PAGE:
To qualify for COVID mortgage forbearance, you needed to have experienced financial hardship because of the pandemic and have a federally backed loan, including HUD/FHA, VA, USDA, Fannie Mae, and Freddie Mac loans. Some private lenders also offered mortgage forbearance. Forbearance was not meant to go on indefinitely, and the extension of the deadline to request mortgage forbearance ended Sept. 30, 2021, with a maximum forbearance period of six months. When the allowed forbearance period is over, homeowners must start paying back what they owe.

Loan Modification After COVID Forbearance — Options for Paying Missed Mortgage Payments

There are several options for homeowners who face making up missed payments. Which one you use depends on the lender, whether your loan is federally backed, and what you can afford to do. Options include:

COVID Deferred Mortgage Payment

For loans federally backed by Fannie Mae or Freddie Mac, you may be eligible for a COVID-19 Payment Deferral or similar repayment plan, depending on your lender. After forbearance ends, you return to making regular mortgage payments for the same amount and interest rate you had pre-forbearance. Missed mortgage payments are added on to the end of your loan term and are paid back when the loan is refinanced, the house is sold, or the mortgage is paid off.

Repayment Plan

In a repayment plan, additional money is added to your regular monthly mortgage payments for set time periods to pay back what you owe. After the missed payments are paid back, monthly payments return to normal. Before signing anything when it comes to a repayment plan, be sure you can afford the extra money each month that you’ll be required to pay.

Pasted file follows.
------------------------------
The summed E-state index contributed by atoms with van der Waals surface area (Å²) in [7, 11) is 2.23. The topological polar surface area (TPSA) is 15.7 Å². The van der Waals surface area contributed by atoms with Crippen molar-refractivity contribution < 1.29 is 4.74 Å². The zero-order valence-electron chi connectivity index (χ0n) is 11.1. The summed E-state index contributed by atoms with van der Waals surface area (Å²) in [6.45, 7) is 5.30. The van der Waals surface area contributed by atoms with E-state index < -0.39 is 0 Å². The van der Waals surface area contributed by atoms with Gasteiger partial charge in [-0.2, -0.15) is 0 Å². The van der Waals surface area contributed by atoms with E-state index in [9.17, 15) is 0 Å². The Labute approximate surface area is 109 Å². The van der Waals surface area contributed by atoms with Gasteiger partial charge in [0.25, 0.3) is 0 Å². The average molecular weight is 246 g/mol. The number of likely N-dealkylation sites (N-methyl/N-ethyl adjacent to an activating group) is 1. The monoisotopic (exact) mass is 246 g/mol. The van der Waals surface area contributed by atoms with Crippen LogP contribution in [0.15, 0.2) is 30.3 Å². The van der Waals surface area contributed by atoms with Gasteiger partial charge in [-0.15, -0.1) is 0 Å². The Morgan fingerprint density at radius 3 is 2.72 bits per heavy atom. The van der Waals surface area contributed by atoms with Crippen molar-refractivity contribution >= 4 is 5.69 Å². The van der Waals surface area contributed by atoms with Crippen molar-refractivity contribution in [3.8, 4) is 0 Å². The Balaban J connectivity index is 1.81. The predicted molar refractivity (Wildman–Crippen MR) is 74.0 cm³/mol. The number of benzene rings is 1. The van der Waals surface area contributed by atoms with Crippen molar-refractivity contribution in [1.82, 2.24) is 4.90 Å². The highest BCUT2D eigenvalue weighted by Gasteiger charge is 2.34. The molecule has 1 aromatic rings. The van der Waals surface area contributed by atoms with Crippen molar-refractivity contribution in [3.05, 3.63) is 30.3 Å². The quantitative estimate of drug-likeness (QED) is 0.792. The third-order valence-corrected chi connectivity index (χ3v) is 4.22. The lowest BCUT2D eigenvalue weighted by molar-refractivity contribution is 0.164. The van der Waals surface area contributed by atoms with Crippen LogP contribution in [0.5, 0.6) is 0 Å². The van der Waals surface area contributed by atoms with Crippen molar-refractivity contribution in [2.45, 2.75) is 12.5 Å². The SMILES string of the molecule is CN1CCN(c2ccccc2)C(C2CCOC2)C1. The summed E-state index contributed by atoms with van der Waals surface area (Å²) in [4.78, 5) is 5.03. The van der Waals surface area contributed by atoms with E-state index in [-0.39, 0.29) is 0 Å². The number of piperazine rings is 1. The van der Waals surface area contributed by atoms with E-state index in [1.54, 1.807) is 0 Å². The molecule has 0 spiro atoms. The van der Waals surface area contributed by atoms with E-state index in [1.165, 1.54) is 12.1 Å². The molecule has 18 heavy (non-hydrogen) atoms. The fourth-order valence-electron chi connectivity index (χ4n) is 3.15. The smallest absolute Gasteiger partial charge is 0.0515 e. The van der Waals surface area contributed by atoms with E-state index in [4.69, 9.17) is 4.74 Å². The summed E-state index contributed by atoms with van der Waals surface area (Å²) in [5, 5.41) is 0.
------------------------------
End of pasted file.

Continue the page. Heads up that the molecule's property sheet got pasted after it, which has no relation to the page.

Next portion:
Loan Modification

This involved restructuring your mortgage to reduce monthly payments and make them more affordable. This may change the length of your loan, your interest rate or other terms.

Lump Sum Payment

You pay your regular mortgage payment for the month, plus the total of everything you owe due to forbearance, in one single payment. Federally backed mortgage lenders cannot require missed forbearance payments to be repaid in a lump sum, but non-federally backed lenders may do so.

Our Attorneys Can Help You When Forbearance Ends

If you are having problems with making up missed payments after forbearance ends, contact our Bunch and Brock attorneys for help. We can make sure your lender is following the law, and we may be able to help you negotiate a better and more affordable option with your mortgage lender.

Call us today at 859-254-5522

Call Our Foreclosure Lawyers for Help

If you are facing foreclosure in Kentucky, you have options. The foreclosure defense attorneys at Bunch & Brock understand the issues, know your legal rights, and will help you determine the best course of action for your situation. Your lender may have disregarded certain mandatory regulations, may not legally own the debt, or may have filed a wrongful foreclosure. Even if your lender did everything correctly, there are ways we can help.

Our Fayette County foreclosure attorneys are committed to providing each of our clients with a high level of personal service and knowledgeable representation.

Don’t delay. To schedule an initial consultation, please call 859-254-5522 today.

Lexington, KY Attorney Matt Bunch

Attorney Matthew Bunch

Matt handles complicated bankruptcies and debt restructuring in Chapters 11 and 13 for both individuals and companies. He has also negotiated with multiple creditors on behalf of his clients to avoid bankruptcy. Matt is the firm’s lead litigator and handles contract disputes, certain personal injury claims and general litigation. [ attorney bio ]